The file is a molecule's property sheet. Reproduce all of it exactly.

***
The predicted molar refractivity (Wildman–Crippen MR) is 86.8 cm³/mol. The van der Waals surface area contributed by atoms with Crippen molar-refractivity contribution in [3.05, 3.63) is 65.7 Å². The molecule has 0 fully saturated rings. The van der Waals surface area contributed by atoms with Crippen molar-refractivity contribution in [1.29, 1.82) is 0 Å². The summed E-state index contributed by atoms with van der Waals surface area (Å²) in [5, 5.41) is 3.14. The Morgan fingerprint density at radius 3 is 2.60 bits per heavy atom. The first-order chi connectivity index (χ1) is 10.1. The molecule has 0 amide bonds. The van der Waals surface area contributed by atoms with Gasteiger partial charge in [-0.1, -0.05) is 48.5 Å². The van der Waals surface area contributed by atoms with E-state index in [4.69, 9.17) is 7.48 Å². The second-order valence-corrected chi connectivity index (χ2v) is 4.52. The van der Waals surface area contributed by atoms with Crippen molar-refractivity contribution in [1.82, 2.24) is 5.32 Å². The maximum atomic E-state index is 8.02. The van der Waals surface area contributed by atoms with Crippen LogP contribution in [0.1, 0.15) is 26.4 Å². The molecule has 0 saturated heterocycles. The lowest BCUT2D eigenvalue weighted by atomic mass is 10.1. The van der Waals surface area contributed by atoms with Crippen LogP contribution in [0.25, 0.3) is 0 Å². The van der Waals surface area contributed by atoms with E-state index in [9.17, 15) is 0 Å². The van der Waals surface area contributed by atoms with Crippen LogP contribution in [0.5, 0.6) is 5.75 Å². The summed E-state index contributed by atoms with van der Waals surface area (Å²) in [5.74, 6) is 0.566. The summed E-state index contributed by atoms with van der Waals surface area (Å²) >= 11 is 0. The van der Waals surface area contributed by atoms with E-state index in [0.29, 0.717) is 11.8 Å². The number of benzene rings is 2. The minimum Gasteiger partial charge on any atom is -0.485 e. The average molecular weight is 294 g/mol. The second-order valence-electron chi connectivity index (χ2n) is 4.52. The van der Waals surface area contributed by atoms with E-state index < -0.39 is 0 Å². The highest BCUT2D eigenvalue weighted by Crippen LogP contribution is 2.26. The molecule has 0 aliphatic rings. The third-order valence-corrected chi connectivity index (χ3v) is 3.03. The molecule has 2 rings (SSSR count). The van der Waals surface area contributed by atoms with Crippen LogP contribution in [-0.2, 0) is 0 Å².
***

The predicted molar refractivity (Wildman–Crippen MR) is 86.8 cm³/mol. The van der Waals surface area contributed by atoms with Crippen molar-refractivity contribution in [3.05, 3.63) is 65.7 Å². The molecule has 0 fully saturated rings. The van der Waals surface area contributed by atoms with Crippen molar-refractivity contribution in [1.29, 1.82) is 0 Å². The summed E-state index contributed by atoms with van der Waals surface area (Å²) in [5, 5.41) is 3.14. The Morgan fingerprint density at radius 3 is 2.60 bits per heavy atom. The first-order chi connectivity index (χ1) is 10.1. The molecule has 0 amide bonds. The van der Waals surface area contributed by atoms with Gasteiger partial charge in [-0.1, -0.05) is 48.5 Å². The van der Waals surface area contributed by atoms with E-state index in [4.69, 9.17) is 7.48 Å². The second-order valence-corrected chi connectivity index (χ2v) is 4.52. The van der Waals surface area contributed by atoms with Crippen molar-refractivity contribution in [1.82, 2.24) is 5.32 Å². The maximum atomic E-state index is 8.02. The van der Waals surface area contributed by atoms with Crippen LogP contribution in [0.1, 0.15) is 26.4 Å². The molecule has 0 saturated heterocycles. The lowest BCUT2D eigenvalue weighted by atomic mass is 10.1. The van der Waals surface area contributed by atoms with Crippen LogP contribution in [0.25, 0.3) is 0 Å². The van der Waals surface area contributed by atoms with E-state index in [9.17, 15) is 0 Å². The van der Waals surface area contributed by atoms with Crippen LogP contribution in [0.5, 0.6) is 5.75 Å². The summed E-state index contributed by atoms with van der Waals surface area (Å²) in [5.74, 6) is 0.566. The summed E-state index contributed by atoms with van der Waals surface area (Å²) >= 11 is 0. The van der Waals surface area contributed by atoms with E-state index in [0.29, 0.717) is 11.8 Å². The number of benzene rings is 2. The minimum Gasteiger partial charge on any atom is -0.485 e. The average molecular weight is 294 g/mol. The second-order valence-electron chi connectivity index (χ2n) is 4.52. The van der Waals surface area contributed by atoms with E-state index < -0.39 is 0 Å². The highest BCUT2D eigenvalue weighted by Crippen LogP contribution is 2.26. The molecule has 0 aliphatic rings. The third-order valence-corrected chi connectivity index (χ3v) is 3.03. The molecule has 2 rings (SSSR count). The van der Waals surface area contributed by atoms with Crippen LogP contribution in [-0.2, 0) is 0 Å².